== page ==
The inventory saga, planetary in its reach. As you’ve heard, American demand for goods supercharged by the federal government’s helicopter combined with a much more limited capacity to rebound in the logistics of the goods economy left a nightmare for supply chains. As we’ve been writing lately, a highly unusual maybe unprecedented inventory cycle resulted (creating “inflation”).

The worse the shipping snafus, the more was ordered and piled into it – if for no other reason than to increase the odds of receiving something out of the supply mess particularly before the upcoming Christmas holiday almost everyone believes will be total gangbusters.


On the other hand, should it not go so smoothly on the demand side, then we’d expect to see softening perhaps more than that for new orders from down at the production level. Retailers and wholesales may have been confident in Uncle Sam’s “stimulus” holding off the worst potential about this rush of inventory, a very different story if demand does not keep to the plan.

The unusual inventory cycle then risks transforming into its classic case more like what used to be of downturn even recession.

New orders, then, that’s what to watch.

According to China’s National Bureau of Statistics (NBS) late last night, that country’s official manufacturing PMI dropped under 50 for the first time since February 2020. At 49.6, it’s not how far under fifty – not far – that’s the plain issue, rather the unbroken and ongoing declining trend as well as the timing of its arrival. Like inflation numbers in the US or globally more deflationary bond yields, March and April will still have marked a turning point.

The reason for this sub-50 market, to our inventory point, just ugly for…new orders. Such gross colorization includes lessening rather than quickening for both internal Chinese demand (the index of total New Orders for Chinese manufacturers was 49.5) as well as what China’s manufacturers have been trying to send overseas, the United States in particular (the index of orders for export at 49.3).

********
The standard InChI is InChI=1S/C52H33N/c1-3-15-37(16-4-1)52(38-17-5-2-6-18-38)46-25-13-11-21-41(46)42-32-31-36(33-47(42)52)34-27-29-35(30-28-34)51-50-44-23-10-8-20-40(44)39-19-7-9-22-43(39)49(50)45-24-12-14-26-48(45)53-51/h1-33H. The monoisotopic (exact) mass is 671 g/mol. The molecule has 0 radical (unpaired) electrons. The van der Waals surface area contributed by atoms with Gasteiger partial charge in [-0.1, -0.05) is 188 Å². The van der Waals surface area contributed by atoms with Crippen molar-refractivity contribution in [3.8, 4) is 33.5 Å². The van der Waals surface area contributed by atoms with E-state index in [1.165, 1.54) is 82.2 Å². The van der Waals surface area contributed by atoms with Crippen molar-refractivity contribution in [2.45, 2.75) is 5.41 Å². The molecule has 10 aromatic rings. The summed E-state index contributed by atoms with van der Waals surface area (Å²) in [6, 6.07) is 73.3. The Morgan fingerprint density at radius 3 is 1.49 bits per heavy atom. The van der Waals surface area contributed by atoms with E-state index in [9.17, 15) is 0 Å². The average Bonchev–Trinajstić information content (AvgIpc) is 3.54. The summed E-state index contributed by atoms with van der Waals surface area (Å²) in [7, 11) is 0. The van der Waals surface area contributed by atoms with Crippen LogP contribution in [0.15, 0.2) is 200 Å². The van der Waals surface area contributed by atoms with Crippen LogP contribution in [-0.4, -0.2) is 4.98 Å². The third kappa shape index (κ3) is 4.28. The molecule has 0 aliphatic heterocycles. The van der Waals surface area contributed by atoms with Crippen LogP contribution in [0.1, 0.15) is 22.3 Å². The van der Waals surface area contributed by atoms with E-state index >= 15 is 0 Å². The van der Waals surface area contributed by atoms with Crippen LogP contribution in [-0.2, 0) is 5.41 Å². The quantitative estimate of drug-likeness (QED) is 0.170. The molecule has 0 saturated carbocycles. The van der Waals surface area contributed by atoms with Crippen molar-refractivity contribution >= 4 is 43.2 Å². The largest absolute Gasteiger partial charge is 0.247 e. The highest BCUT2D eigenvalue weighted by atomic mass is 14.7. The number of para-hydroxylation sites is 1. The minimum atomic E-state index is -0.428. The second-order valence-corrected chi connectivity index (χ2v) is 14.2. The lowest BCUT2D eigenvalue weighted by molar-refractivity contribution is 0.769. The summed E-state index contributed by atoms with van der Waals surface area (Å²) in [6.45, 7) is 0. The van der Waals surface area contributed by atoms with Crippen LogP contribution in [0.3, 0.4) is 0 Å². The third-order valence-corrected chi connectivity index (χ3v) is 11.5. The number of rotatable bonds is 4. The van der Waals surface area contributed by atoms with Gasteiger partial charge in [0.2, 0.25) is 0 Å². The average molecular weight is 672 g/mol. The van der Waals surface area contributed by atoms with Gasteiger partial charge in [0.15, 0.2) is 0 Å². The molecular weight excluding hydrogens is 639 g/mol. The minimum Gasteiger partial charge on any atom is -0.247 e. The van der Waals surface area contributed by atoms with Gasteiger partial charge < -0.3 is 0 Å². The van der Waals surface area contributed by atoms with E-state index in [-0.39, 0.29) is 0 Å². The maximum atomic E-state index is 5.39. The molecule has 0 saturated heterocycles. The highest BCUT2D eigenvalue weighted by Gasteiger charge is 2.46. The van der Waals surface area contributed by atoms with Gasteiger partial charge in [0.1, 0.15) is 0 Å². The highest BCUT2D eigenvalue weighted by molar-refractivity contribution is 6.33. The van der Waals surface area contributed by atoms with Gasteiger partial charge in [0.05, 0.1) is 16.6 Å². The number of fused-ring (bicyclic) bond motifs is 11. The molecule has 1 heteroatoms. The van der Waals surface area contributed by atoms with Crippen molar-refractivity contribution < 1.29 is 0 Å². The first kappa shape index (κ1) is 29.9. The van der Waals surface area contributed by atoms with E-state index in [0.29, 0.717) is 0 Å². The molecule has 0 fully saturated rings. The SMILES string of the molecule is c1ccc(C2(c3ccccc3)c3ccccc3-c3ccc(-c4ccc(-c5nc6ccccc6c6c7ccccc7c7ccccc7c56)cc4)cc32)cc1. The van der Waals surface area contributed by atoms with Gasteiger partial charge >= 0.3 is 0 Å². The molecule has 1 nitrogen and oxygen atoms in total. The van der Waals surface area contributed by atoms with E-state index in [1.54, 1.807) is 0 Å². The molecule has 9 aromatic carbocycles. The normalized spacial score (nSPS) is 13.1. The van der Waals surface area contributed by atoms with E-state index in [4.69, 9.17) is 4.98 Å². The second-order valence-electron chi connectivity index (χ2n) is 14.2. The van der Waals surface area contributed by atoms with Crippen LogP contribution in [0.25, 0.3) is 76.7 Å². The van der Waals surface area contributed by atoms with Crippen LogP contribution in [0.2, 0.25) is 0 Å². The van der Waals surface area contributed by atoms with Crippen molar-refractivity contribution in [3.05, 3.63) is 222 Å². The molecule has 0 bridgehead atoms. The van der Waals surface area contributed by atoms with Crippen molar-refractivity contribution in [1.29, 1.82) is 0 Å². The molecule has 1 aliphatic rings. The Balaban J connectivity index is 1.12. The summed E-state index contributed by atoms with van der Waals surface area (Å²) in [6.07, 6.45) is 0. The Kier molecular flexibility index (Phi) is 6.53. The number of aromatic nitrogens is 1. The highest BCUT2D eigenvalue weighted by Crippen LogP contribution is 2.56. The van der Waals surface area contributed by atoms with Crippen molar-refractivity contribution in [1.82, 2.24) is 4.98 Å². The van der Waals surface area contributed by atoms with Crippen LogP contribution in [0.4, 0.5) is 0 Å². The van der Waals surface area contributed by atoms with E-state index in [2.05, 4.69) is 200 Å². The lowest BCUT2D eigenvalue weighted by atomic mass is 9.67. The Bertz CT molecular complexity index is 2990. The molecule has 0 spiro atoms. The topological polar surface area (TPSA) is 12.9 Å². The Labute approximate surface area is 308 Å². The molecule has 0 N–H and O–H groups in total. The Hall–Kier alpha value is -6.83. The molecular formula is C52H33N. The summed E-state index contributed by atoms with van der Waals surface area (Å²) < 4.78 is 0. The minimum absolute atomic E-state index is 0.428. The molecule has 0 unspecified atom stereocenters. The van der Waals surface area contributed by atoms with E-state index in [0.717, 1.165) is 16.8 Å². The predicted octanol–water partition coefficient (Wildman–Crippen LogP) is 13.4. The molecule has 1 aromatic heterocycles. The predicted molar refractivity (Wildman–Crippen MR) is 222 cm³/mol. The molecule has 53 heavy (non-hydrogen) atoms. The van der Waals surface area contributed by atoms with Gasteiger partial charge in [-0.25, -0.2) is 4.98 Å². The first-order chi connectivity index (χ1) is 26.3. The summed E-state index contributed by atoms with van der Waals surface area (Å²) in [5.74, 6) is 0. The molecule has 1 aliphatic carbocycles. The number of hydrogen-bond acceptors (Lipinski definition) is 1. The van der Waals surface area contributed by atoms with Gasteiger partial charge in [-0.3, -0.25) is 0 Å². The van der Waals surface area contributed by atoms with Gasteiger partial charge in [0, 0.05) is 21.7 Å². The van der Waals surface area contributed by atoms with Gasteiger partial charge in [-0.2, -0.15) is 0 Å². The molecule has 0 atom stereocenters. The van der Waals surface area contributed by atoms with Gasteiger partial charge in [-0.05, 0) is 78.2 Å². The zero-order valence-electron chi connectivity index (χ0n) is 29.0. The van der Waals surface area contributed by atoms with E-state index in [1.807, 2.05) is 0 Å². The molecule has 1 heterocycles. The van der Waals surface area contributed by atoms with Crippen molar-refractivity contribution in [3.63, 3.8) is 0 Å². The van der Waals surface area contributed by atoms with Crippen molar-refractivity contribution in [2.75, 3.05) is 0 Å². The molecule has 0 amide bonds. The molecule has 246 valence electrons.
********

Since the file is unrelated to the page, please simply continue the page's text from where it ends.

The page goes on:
But that’s just COVID!

This was certainly the claim for the abysmal numbers in China outside of manufacturing during August. The NBS had put its non-manufacturing index as one of the worst in the entire series. Much of that extreme may, indeed, have been attributable to renewed pandemic measures which, apparently, didn’t spillover into September.

The official PMI for services rebounded from that awful low of 47.5 last month to a still-low 53.2 this month. While certainly better, 53.2 is less than July’s 53.5 because being substantially below 50 in new orders – both overall as well as the one for export.

In other words, if the depth of August’s obscene drop was COVID, then into September that the downtrend continued regardless.

This, then, indicates that the further deterioration in Chinese manufacturing presented by the latest PMI estimates sure wasn’t very likely to have been the coronavirus. If it had been, why no rebound at all? Services reopened up, yet still dented by the weakening economy while manufacturing continues to suffer worse from the same underlying problem. That’s not inflation.

But it just might be inventory. Like several regional Fed manufacturing surveys lately, it’s still too early to draw hard conclusions but the possibility keeps rising by the month; by the datapoint no matter where it originates. If there is anything somewhat surprising, it’s not that this inventory issue may be working out in this way, rather how quickly it may have come about.

In the end, the global economy gets globally synchronized more often than not, just never in legit, inflationary growth.